The pacific ocean covers 70 million square miles of this planet. A vast network of birthing rivers is needed to fill a biologically meaningful portion of so great a sea with salmon. One of the most crucial of such networks is the Columbia/Snake river system, a single great Y-shaped flow, each wing of the Y a thousand miles in length, draining 260,000 square miles of continent all told.
The entire salmon and steelhead population of the Columbia wing was destroyed in a day, fifty years ago, by the Grand Coulee Dam. The Snake wing is now the only significant salmon sanctuary left in this system. Thanks to the Wilderness Act, hundreds of its tributaries remain intact and healthy. Yet extinction for the remaining Snake stocks is predicted to begin in 2017 and be complete a decade or so later. The problem is the infamous lower Snake River dams. A 130-mile corridor of flaccid, desert-heated, predator-filled slackwater and four killing sets of turbines sit between the Pacific and the salmon’s vast wild refuge, killing in past years up to 97 percent of ocean-bound juveniles and 40 percent of returning adults every year.
In just 25 years the dams have wiped out 90 percent of the system’s salmon, extirpating many discrete strains. Three billion taxpayer and ratepayer dollars have been spent “techno-fixing” the dams, yet every surviving salmon is endangered. Hatcheries cannot replace these salmon. The “man-made” strains are essentially just batches of identical first-cousins, forced to inbreed till they self-destruct due to technological incest. It is wild stocks alone that give hatchery and net-pen salmon their fleeting viability. Without wild salmon in a river system, there are soon no salmon.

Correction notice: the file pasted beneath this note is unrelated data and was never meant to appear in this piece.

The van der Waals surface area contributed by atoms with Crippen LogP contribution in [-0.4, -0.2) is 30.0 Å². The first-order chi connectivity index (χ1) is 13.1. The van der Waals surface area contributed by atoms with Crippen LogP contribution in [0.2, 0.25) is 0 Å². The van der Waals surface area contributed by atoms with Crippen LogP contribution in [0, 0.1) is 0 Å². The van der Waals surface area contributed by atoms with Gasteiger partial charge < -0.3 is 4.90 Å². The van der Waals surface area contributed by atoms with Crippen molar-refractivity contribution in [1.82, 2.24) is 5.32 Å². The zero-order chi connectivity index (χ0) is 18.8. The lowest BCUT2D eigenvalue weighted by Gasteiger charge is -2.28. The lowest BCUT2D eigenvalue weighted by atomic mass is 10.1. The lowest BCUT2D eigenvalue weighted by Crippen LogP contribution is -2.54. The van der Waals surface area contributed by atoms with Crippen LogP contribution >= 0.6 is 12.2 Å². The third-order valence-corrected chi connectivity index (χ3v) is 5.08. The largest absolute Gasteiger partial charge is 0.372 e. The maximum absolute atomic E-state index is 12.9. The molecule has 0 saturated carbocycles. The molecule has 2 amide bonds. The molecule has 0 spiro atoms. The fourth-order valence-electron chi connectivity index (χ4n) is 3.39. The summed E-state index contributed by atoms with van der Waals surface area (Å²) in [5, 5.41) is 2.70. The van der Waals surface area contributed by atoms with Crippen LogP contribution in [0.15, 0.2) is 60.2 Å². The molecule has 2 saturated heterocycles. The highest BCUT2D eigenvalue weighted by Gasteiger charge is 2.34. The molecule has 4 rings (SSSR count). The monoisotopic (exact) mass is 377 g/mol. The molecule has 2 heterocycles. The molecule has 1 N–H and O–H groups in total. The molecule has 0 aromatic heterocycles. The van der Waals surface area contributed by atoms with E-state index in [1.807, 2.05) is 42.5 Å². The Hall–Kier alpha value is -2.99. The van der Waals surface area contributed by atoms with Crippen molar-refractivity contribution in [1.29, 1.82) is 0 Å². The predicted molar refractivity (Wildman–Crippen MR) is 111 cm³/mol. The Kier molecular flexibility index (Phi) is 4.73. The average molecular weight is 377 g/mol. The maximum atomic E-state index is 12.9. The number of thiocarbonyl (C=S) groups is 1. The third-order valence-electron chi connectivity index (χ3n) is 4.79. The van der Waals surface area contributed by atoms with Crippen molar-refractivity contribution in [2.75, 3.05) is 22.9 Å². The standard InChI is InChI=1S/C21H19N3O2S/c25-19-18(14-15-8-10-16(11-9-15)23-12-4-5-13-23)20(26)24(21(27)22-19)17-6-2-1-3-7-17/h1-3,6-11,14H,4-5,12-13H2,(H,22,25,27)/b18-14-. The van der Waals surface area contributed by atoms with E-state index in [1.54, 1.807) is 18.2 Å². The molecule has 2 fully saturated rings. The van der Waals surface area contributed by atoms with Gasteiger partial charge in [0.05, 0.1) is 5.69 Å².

An industrial economy can only remain profitable by achieving lasting balance with the natural economy that supports it. A majority of Americans, including editorial boards of scores of major newspapers, now embrace this view. The New York Times called the lower Snake dams “a colossal ecological mistake” and states that “an unprejudiced calculation of costs and benefits” would force Congress to fund their breaching. When ex-Senator Slade Gorton saw this editorial, he responded with a tirade in the Times, claiming that breaching the dams would “destroy the way of life in eastern Washington, eliminate our transportation system, raise electricity rates and cost our farmers their irrigation water.”